Related Photos and Information
During the Cold War Soviet spy vessels were often on the prowl.  Many of these vessels were disguised as part of the Soviet fishing fleet.  Soviet Trawlers sailed about the Pacific close to the coast, especially around Alaska, in order to glean whatever intelligence they could.  Often Navy vessels followed the Trawlers keeping watch on them.  The USS Tracer and other AGR’s would monitor the spy vessels whenever they approached a specific station, keeping track of the Trawlers while they were relatively close to the coast.  The photo above is of one of those Soviet Fishing Trawlers.  Is the ship pictured above a spy vessel?  Only the Soviets would have known for sure.

USS Oklahoma (Los Angeles Class Nuclear Submarine) coming into port.

Note:  The Navy of the USS Tracer (1960’s Navy) was the Navy of the post World War II era and nothing like the all-volunteer Navy of today.  When the author entered the Navy after high school, to avoid being drafted into the Army, he received one hundred and eighty dollars per month.  In 1961 a Seaman Apprentice received ninety dollars each payday, a far cry from the pay scale of the all-volunteer Navy of today.  Today, there is no draft and there is no Viet Nam War hanging over anyone’s head.  Today, an entry-level sailor is paid wages comparable to civilian pay.

Today's Navy
The USS Nimitz (CVN 68) is an Attack Carrier that has been in service since 1975.  A few years ago the Nimitz was transferred from San Diego, California to Everret, Washington, which is now the ship’s homeport.  There is a great television program entitled Carrier being shown on the Discovery Channel from time to time.  The program follows the Nimitz on a six month cruise mostly in the area of the Arabian Peninsula.  The program is usually shown in eight parts, that is, eight, one hour segments.  This program unintentionally highlights the differences between today’s Navy and the Navy of Radar Picket Ships. 

 Yesterday’s Navy
The USS Constitution famous from the War of 1812 where she gained the nickname Old Ironsides.  One of the Navy’s original three masted frigates, she was named by George Washington when launched in 1797.  Today the Constitution is berthed in the Old Navy Yard in Boston, Mass.     


During the period between 1955 and 1965 the United States Navy employed radar picket ships converted from WWII liberty ships to extend the Defense Early Warning Line (the DEW line) seaward.  Sixteen liberty ships were converted into radar picket ships and eventually stationed on the East and West Coasts.  The home  port for eight of the ships was Treasure Island Naval Base in California and the home port of the remaining eight was Davisville, Rhode Island.  The eight ships stationed at Treasure Island were named:  Investigator, Protector, Vigil, Interdictor, Interpreter, Tracer and Watchman.  The designation of the new ships was Guardian Class.  That is, all the Ships carried the designation AGR on their bow meaning, Auxiliary Guardian-Class Radar and all were numbered 1 through 16 (example:  AGR 1, AGR 2… AGR 16).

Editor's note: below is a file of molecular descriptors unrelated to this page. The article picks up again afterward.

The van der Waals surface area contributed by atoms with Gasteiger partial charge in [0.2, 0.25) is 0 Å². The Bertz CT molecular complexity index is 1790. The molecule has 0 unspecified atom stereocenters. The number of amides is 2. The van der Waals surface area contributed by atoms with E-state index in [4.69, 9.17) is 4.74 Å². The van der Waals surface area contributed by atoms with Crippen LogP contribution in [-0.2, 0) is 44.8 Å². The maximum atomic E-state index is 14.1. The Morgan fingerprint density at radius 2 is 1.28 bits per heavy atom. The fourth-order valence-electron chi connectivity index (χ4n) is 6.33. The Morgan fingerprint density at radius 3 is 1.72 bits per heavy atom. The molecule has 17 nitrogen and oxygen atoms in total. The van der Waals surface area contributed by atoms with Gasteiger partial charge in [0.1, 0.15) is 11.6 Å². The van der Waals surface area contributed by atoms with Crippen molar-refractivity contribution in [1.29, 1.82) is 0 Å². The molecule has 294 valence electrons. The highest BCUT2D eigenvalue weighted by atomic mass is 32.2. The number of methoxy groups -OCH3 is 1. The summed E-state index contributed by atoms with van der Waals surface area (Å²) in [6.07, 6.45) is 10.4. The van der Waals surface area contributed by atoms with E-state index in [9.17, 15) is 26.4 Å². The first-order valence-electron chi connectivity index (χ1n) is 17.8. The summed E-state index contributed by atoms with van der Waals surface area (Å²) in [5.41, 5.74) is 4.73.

Radar picket stations were spotted about 400-500 miles out and provided an overlapping radar barrier against approaching aircraft. The assignment was to fill in gaps in the early warning system of the post WWII era.  The job of the AGR’s was to give the nation early warning of incoming hostile aircraft and to identify incoming ships; sometimes keeping track of Soviet Fishing Trawlers (spy ships) active in the area.  While on station, the AGR’s would shift operational control from the Navy to the Air Force; each ship staying within a specific (approximately fifty mile) radius in an assigned station.  The ships carried qualified Air Controllers to direct American aircraft sent out to intercept and engage suspicious contacts.  While on station, duties such as:  Search and Rescue, weather reporting, and other tasks were part of the assignment.  The National Marine Fisheries Service even provided fishing gear so that the crew could fish for Tuna and Dorado during season. The ships would send in daily reports of fish caught to help the NMFS with their research.